The newly published (15th November 2016) 2016 Community Mental Health Survey results demonstrate the difficulties in realising service improvements in a challenging economic climate. Declines between 2014 and 2015 in communication, involvement and effective coordination, areas that matter the most to service users, have not been reversed. However, results have been largely maintained in these years.
The Care Quality Commission Community Mental Health Survey, developed and co-ordinated by Picker, was completed by over 13,000 people, many of whom would have liked greater access to services. More than half of respondents (53%) felt that they had not always seen NHS mental health services often enough, and over a third (37%) were not given enough time as they might have liked to discuss their needs and treatment.
The best outcomes are achieved through shared decision making between clinicians and service users, but respondents to the Community Mental Health Survey report significant room for improvement in this area. 10% of people said that they had not been involved in deciding what treatments or therapies to use and a further 34% said they had only been involved “to some extent”. Similar proportions said that their care agreement didn’t fully take their personal circumstances into account.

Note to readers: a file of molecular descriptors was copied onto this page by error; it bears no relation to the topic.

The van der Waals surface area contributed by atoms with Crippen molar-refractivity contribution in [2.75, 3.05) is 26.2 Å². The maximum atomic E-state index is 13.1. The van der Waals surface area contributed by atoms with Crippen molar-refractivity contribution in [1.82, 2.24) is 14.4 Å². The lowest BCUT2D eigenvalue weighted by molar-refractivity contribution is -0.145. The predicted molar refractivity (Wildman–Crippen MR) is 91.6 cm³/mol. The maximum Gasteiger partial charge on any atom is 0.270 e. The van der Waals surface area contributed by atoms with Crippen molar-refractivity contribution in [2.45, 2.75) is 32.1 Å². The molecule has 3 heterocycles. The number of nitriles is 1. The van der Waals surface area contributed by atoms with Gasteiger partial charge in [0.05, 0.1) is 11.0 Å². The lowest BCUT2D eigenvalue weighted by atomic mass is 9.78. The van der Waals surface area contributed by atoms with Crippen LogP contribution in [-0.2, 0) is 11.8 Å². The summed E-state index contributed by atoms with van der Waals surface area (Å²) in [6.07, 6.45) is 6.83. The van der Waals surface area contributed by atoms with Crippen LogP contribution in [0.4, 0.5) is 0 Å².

Commenting on the results, Dr Andrew McCulloch, Chief Executive at Picker said:
“It is no secret NHS mental health services are under pressure. Many trusts have faced falling income and rising demand and this situation is going to worsen in the short-to- medium term.
Against this backdrop, today’s results are understandable, but present further evidence of the impact of pressures on care. Declines seen in 2015 have not been reversed, and despite the commitment to parity of esteem, there have been few improvements in the areas of care that are most important to users.
Following disappointing results in 2015, the survey shows no new improvement in key areas of person centred care – those that matter most to service users. Understanding people’s experiences and personal priorities is vital if we are to improve care quality, and build sustainable services that support not only clinical outcomes but people to achieve long term, good mental health. In doing so we will support their wider wellbeing and enables them to live and maintain everyday lives, despite their condition.”